I’ve went off a tangent now. Overall, All the Bright Places is a great story that does very well in showing how mental illnesses can be misunderstood easily. It serves as a reminder to notice the ones we love more. It also serves to say that sometimes, those with mental illness might not even acknowledge that they have it and don’t know when to seek help and sometimes, there is nothing you can to stop their actions. Whatever it is that you relate to in this story or pick up, its a rather personal experience. In a more objective way, All the Bright Places brings out two characters that are very different and dealing with different issues, living in different realities and create a story where they search for wonders as they both search for the will to keep living and moving forward each day. Who says whom in the beginning, what is the reality of the situation, what are these individuals thinking of, what inner struggles are they truly dealing with, who are they and which part of their personality is because of their mental illnesses; these are all questions that it poses and will be swimming through your mind as you read it. Sometimes, it’ll make you smile a little as the characters find happiness and contentment in what they do and sometimes, you might feel a tug in your heartstrings as they go through their inner battles. Whatever it is, All the Bright Places is a well-executed and well-written young adult novel with compelling characters.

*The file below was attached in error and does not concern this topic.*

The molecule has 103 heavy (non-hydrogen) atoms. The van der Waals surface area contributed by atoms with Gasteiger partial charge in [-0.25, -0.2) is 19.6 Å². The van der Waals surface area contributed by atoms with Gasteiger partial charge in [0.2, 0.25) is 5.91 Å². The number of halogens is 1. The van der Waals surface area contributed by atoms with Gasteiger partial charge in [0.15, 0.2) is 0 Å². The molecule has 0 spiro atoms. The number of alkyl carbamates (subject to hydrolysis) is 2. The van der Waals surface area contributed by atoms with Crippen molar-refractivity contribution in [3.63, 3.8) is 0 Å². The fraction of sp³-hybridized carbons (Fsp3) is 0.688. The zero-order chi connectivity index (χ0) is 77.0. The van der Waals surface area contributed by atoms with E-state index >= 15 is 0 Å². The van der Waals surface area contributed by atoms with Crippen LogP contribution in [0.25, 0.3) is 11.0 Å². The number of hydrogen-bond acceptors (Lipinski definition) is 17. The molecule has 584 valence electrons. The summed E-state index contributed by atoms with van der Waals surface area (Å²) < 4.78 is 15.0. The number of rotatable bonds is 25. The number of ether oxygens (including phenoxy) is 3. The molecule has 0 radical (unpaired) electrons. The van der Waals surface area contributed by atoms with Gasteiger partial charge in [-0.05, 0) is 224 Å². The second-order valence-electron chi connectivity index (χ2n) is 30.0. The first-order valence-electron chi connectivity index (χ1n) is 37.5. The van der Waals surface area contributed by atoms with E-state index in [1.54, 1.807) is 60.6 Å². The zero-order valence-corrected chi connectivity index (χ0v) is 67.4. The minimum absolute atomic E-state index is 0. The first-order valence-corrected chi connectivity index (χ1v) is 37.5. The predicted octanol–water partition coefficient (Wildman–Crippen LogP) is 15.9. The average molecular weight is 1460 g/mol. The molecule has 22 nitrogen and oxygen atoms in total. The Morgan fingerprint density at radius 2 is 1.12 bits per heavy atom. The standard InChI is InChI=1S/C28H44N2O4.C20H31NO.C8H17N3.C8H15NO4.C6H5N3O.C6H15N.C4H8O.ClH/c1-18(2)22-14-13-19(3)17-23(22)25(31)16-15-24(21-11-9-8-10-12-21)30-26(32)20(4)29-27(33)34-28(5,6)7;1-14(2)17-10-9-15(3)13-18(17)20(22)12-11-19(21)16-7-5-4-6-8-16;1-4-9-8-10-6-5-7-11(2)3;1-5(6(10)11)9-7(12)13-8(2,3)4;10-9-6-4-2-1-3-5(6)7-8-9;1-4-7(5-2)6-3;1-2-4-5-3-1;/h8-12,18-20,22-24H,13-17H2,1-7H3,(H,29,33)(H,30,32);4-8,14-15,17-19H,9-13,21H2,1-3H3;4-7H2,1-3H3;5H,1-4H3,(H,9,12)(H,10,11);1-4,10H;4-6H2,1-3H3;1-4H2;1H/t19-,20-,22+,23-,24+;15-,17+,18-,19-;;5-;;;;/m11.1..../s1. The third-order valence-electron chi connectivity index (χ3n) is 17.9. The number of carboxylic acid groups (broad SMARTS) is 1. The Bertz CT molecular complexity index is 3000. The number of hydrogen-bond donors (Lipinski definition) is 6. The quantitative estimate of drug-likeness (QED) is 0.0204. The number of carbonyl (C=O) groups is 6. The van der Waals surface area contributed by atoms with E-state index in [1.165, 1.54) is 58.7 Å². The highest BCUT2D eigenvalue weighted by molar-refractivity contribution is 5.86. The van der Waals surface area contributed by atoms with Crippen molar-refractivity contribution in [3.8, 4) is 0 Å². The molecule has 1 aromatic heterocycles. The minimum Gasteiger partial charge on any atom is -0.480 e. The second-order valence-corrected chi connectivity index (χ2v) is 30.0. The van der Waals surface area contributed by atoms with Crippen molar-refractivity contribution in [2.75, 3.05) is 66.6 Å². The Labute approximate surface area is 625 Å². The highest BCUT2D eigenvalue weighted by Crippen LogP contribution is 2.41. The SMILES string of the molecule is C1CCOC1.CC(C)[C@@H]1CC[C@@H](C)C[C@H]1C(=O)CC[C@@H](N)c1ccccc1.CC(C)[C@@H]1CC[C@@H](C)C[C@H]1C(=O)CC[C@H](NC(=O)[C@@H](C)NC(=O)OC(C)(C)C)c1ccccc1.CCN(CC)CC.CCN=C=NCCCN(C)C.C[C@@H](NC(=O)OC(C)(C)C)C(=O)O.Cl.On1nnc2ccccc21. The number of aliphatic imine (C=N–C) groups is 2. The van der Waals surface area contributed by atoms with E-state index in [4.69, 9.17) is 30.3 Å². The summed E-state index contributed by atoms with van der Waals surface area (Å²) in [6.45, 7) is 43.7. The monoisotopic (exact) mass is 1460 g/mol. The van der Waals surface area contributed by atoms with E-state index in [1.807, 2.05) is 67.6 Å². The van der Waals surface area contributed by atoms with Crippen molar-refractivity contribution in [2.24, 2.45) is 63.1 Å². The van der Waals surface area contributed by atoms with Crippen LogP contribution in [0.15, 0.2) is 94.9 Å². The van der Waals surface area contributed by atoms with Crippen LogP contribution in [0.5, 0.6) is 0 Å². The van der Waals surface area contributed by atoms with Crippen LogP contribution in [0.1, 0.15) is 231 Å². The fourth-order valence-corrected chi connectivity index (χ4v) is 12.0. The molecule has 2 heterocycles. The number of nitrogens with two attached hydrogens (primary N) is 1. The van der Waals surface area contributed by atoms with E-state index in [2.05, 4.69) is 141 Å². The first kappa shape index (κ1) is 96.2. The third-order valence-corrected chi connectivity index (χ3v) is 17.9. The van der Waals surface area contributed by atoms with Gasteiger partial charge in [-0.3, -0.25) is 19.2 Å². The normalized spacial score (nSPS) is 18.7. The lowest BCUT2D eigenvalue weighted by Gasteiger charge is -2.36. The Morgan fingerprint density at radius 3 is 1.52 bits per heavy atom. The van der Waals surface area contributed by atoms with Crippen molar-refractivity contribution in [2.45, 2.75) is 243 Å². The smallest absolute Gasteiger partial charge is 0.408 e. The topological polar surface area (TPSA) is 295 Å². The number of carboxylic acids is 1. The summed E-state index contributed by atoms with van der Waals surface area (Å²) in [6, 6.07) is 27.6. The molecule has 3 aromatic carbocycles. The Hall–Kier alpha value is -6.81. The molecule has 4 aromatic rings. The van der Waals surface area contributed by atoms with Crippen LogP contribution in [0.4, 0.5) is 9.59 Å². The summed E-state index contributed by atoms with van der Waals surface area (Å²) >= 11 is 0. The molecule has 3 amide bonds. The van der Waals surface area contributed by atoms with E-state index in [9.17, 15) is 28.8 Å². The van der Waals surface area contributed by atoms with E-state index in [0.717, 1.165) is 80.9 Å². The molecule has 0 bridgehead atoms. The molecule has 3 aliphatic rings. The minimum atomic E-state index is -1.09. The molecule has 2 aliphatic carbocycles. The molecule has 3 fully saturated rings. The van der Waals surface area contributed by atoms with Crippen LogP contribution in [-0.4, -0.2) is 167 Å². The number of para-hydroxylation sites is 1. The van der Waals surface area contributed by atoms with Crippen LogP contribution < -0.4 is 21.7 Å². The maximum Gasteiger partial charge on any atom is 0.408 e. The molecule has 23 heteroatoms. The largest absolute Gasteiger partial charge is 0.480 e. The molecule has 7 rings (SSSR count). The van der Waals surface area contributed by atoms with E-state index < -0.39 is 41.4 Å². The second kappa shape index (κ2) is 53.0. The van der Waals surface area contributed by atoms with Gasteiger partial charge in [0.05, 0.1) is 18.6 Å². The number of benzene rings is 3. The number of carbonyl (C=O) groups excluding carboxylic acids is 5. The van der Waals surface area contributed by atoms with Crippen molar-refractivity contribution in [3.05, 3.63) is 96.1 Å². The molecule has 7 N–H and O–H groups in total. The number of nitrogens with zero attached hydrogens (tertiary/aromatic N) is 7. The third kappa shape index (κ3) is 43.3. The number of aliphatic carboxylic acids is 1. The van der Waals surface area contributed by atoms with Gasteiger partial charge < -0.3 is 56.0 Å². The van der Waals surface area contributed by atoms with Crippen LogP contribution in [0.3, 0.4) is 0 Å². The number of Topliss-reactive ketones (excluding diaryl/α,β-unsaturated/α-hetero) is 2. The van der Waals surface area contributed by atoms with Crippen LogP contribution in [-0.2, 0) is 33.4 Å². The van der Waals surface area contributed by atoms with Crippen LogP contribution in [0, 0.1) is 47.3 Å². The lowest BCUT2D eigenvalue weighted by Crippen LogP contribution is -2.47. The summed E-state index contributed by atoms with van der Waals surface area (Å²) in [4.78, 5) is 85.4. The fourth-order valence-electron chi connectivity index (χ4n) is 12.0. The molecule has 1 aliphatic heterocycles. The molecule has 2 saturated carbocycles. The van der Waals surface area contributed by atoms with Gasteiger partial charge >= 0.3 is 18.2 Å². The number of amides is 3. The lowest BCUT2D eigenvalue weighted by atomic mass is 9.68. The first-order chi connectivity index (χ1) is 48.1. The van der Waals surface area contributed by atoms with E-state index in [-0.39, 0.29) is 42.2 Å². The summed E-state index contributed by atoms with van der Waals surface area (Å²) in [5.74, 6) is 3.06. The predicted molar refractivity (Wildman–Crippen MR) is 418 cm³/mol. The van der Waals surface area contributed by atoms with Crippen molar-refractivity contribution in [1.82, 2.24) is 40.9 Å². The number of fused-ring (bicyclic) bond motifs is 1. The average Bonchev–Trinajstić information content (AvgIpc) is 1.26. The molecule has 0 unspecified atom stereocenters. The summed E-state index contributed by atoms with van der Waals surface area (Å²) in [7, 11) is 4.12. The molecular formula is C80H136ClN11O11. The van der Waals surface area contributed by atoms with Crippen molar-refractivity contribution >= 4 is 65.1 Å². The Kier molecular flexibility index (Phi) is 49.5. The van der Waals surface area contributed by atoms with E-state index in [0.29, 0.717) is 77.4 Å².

**As an after note, I have read some of the Goodreads reviews on why some people have changed their mind and rated this poorly, which made me think about the characterization of not only Violet and Theodore but also the people around them, I’d like to say that with my experiences, I feel like this book strikes a chord with me and does portray and highlight the mental illness issue very well in these characters. **

Archie, Volume 2 by Mark Waid

If you missed the review for Volume 1, you can find it HERE.

After a whole ordeal of getting this book in my hands, it finally got here and after a tiring week (or weeks), I’ve been in the mood for lighter reads and comic/graphic novels fit that bill perfectly. I’m actually thinking of diving into my other comics sitting around the house for a change of pace. I do have a pretty cool TBR list for this year that I hope to complete. Maybe I should post it so that you all can keep me accountable.

Regardless, back on track, I enjoyed the revamp of Archie. I still like the old comics and they give me fond memories and so much nostalgia when I see them around but the first book impressed me. I’m ready for the second one.

Let’s check it out!

Archie, Volume 2